bcf 2.0.2

CRAN fixes

Noah Greifer updated the package source to reflect two changes to the CRAN checks that resulted in bcf being removed from CRAN in April 2023. Noah’s updates:

  1. Removed sprintf() from the C++ source code, as it is now deprecated, and
  2. Removed CXX_STD = CXX11 from src/Makevars and src/Makevars.win, as C++11 is now a CRAN default.

Serialization and performance updates

The prediction method introduced in the previous bcf version writes tree samples to text files, which can grow large if many samples are retained. Users concerned about the size of text file outputs may suppress writing to text files by specifying no_output = TRUE in the call to bcf().

Sampling employs within-chain parallelism through RcppParallel, but bcf does not, for the time being, run multiple chains in parallel through R’s high level doParallel interface.

bcf 2.0.1

This implementation extends existing bcf functionality by:


The original version of bcf does not allow for weights, which are often used in practical applications to account for heteroskedasticity. Where the original BCF model was specified as:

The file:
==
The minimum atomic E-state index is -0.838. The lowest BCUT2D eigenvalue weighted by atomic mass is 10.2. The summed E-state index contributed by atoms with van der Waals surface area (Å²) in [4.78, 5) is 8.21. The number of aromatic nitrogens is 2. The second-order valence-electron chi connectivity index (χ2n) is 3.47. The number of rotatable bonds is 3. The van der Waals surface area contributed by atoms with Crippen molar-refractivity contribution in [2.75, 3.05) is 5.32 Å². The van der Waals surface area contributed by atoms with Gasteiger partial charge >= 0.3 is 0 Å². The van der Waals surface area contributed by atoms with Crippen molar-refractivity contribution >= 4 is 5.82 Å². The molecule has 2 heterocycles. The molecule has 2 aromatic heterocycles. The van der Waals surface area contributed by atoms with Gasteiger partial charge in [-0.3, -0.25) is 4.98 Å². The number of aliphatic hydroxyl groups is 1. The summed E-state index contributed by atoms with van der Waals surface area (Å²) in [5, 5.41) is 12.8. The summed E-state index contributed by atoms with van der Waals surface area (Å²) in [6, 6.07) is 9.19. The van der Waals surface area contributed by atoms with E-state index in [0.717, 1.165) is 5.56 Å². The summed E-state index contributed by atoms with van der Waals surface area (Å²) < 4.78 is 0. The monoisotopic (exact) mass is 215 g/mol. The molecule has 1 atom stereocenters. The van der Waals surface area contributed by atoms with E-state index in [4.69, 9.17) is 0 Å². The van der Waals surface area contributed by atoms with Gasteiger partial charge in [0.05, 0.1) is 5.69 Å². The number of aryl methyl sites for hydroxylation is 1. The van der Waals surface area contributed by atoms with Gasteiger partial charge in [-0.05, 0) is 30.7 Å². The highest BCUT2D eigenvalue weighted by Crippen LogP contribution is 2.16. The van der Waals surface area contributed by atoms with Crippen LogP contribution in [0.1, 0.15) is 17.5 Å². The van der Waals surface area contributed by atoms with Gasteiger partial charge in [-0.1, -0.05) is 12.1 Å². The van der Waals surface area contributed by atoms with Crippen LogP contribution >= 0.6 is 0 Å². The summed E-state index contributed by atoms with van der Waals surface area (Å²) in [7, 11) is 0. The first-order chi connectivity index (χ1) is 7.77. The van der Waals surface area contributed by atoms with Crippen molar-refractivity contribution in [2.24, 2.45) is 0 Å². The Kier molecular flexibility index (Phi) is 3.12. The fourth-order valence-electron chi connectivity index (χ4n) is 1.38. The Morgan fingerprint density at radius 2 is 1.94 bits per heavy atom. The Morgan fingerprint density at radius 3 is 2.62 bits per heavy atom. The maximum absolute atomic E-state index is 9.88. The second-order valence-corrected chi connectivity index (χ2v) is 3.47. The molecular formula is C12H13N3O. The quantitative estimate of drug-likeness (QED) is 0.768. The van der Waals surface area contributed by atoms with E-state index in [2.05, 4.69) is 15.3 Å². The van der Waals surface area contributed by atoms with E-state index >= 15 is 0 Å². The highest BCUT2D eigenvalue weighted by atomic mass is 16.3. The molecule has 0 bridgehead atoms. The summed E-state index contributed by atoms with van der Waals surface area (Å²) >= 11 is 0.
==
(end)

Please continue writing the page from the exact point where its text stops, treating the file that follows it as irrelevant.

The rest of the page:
yi ∼ N(μ(xi) + τ(xi) zi, σ2),

which assumes that all outcomes yi have the same variance σ2, in the extended version we can relax this assumption to allow for heteroskedasticity in yi:

yi ∼ N(μ(xi) + τ(xi) zi, σ2/wi)

Incorporating weights impacts several parts of the code, including the computation of:

Automating multichain processing

In Bayesian analysis, it is useful to produce different runs of the same model – with different starting values – as a way of assessing convergence. If the different runs produce drastically different posterior distributions, it is a sign that the model has not converged fully. In this version of bcf we have automated multichain processing and incorporated key MCMC diagnostics from the coda package, including effective sample sizes and the Gelman-Rubin statistic (“R hat”).

Within-chain parallelism

Finally, our implementation conducts some steps of the sampling procedure in parallel to maximize computational efficiency. Our testing shows that these enhancements have reduced runtimes by around 50%, across various experimental conditions.

Implementing a prediction method

It is now possible to predict the treatment effect for a new set of units. Once users have produced a satisfactory bcf run (using training data), they can use this fitted bcf object to predict on a new set of test data. This is possible even with runs that have multiple chains.